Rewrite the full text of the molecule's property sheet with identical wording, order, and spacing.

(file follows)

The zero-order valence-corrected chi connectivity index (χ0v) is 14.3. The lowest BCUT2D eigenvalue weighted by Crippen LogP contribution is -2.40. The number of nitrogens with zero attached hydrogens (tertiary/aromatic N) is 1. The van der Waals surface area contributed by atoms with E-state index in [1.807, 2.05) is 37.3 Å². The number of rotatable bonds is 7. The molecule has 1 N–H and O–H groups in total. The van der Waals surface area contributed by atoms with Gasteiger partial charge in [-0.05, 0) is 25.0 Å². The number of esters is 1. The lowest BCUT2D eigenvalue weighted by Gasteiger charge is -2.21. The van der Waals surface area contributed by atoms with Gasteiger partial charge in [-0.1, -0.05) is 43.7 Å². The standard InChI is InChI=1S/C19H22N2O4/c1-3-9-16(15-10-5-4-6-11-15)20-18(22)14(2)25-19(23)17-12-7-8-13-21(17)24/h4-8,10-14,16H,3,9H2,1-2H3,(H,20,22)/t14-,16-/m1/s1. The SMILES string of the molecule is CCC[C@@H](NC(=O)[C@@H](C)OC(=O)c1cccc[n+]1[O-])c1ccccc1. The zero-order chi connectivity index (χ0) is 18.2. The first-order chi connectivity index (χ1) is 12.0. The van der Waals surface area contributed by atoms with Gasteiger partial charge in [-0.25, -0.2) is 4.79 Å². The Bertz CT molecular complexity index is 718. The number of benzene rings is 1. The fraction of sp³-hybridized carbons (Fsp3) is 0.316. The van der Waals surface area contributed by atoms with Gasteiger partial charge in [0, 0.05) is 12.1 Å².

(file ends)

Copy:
The zero-order valence-corrected chi connectivity index (χ0v) is 14.3. The lowest BCUT2D eigenvalue weighted by Crippen LogP contribution is -2.40. The number of nitrogens with zero attached hydrogens (tertiary/aromatic N) is 1. The van der Waals surface area contributed by atoms with E-state index in [1.807, 2.05) is 37.3 Å². The number of rotatable bonds is 7. The molecule has 1 N–H and O–H groups in total. The van der Waals surface area contributed by atoms with Gasteiger partial charge in [-0.05, 0) is 25.0 Å². The number of esters is 1. The lowest BCUT2D eigenvalue weighted by Gasteiger charge is -2.21. The van der Waals surface area contributed by atoms with Gasteiger partial charge in [-0.1, -0.05) is 43.7 Å². The standard InChI is InChI=1S/C19H22N2O4/c1-3-9-16(15-10-5-4-6-11-15)20-18(22)14(2)25-19(23)17-12-7-8-13-21(17)24/h4-8,10-14,16H,3,9H2,1-2H3,(H,20,22)/t14-,16-/m1/s1. The SMILES string of the molecule is CCC[C@@H](NC(=O)[C@@H](C)OC(=O)c1cccc[n+]1[O-])c1ccccc1. The zero-order chi connectivity index (χ0) is 18.2. The first-order chi connectivity index (χ1) is 12.0. The van der Waals surface area contributed by atoms with Gasteiger partial charge in [-0.25, -0.2) is 4.79 Å². The Bertz CT molecular complexity index is 718. The number of benzene rings is 1. The fraction of sp³-hybridized carbons (Fsp3) is 0.316. The van der Waals surface area contributed by atoms with Gasteiger partial charge in [0, 0.05) is 12.1 Å².